there is no hope at all for man or creation.
This is not an introduction to
the books of the New Testament, but a pointer to Him and an
indication as to how, as we are found looking at Him -
not at the writers - an influence upon our character toward His
likeness will follow.
What is true in principle
regarding the beginning and the progress of the Christian life is
also shown to be related to its consummation.
"Beloved, now are we
children of God, and it is not yet made manifest what we shall
be. We know that, if he shall be manifested, we shall be like
him; for we shall see him even as he is" (1 John 3:2).
There is more that shows that
that final 'beholding' will have a consummating effect in putting
the final touches to the work of 'conforming to His image'. So,
from first to last, our salvation, transformation, and
glorification are vitally related to our eyes, our spiritual
seeing. 'The pure in heart shall see God' (Matt. 5:8).
But, when I set out to pen
these lines, I had other things also in mind. Our eyes are so
much confronted with conditions that are contrary to Christ, and
this constitutes such a battle-ground for our eyes.
The Bible contains much that
shows the deplorable results of the wrong use of the eyes. Think
of Eve, of David, of the ten spies at Kadesh-barnea, of Samson
(who saw a woman to his spiritual undoing, and eventually lost
his physical eyes), and so on.
May it not be that much of that
which is to be deplored in evangelical Christianity is due to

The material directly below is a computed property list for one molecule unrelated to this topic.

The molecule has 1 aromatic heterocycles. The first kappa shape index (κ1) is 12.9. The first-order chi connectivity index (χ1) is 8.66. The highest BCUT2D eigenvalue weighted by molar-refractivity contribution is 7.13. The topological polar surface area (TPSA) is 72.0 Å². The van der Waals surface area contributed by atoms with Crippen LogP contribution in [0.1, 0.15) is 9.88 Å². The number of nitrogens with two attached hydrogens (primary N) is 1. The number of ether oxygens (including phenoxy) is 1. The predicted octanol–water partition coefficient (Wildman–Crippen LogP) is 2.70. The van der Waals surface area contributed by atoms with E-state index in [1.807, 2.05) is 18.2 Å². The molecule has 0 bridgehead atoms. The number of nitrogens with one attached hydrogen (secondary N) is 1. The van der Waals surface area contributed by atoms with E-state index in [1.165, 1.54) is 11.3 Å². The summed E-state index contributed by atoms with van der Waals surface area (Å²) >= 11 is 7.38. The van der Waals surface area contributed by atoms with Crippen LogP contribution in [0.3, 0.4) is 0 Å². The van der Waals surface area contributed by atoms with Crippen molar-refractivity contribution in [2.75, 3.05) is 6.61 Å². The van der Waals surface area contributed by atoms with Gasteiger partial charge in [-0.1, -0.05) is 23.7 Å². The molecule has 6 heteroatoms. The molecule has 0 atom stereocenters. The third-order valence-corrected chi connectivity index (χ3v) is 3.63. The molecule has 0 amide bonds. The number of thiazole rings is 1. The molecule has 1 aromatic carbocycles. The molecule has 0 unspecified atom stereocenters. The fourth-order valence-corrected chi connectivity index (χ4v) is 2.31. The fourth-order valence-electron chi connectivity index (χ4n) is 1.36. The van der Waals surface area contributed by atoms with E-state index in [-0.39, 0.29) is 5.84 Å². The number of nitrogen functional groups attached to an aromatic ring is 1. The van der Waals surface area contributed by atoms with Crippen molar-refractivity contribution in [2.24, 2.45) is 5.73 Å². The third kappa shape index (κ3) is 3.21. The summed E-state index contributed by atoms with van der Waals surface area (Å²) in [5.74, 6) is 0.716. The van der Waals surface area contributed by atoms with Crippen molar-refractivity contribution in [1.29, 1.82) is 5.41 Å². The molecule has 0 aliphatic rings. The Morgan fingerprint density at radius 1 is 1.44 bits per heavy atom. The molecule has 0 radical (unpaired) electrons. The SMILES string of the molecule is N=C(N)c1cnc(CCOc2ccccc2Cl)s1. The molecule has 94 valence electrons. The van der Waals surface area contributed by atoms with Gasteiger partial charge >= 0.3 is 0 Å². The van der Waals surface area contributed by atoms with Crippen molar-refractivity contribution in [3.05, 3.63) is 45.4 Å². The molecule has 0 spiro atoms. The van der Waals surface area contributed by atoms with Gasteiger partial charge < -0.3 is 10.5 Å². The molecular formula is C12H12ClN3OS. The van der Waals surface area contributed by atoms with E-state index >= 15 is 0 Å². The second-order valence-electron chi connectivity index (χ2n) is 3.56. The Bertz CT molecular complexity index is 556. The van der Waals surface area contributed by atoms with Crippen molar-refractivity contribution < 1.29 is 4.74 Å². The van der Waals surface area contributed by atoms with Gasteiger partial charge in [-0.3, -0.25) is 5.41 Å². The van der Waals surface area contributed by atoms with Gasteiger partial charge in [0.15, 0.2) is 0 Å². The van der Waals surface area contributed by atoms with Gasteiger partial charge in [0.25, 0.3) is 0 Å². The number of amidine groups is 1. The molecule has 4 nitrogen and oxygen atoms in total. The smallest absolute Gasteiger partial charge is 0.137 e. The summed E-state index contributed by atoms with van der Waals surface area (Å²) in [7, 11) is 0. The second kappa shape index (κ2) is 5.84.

this wrong use of the eyes? Our religious bookshops are
furnished with the sour and bitter fruits of time and energy
spent searching out and 'exposing' the weaknesses, flaws, or
faults of so much that is otherwise of true value. This can
become a predisposition, an obsession, a mania, and a menace.
We look at men, at people. We
look at ministries. We look at Christian work, and in all we mark
the human, and faulty aspects. These become our foci, and the
result is that the really valuable, and - perhaps - much fuller
value, is eclipsed for us by the spot that has become everything
Nothing has escaped this
blighting use of the eyes, even that which has been most of God.
We have known greatly used servants of God having their ministry
cut off from thousands of believers just because of the focusing
upon a deviation - or imagined deviation - in some comparatively
small point, from common acceptance. The decline of ministry in
some of our great conventions can be traced to this very thing.
None would be more jealous for the truth, the whole truth, and
nothing but the truth, than we are, but we are equally jealous
that the standard of judgment should be - not tradition, or rigid
systems of men, but - the measure of Christ.
Christ is the criterion, from
first to last; not the judgments of men. Do I - or rather can I -
see the Lord, if I am really looking for Him? If so, that must be
my focal point. If He is there, there is hope for the rest, and I
must leave that with Him.
How easy it is to sing glibly:
'Turn your eyes upon Jesus', and forget that it is always from
'the things of earth'.
"I beheld the Lord always
before my face."
For the sake of everything
precious to Him, may this be true of us!
First published as an Editorial in "A Witness and A
Testimony" magazine, Sep-Oct 1959, Vol 37-5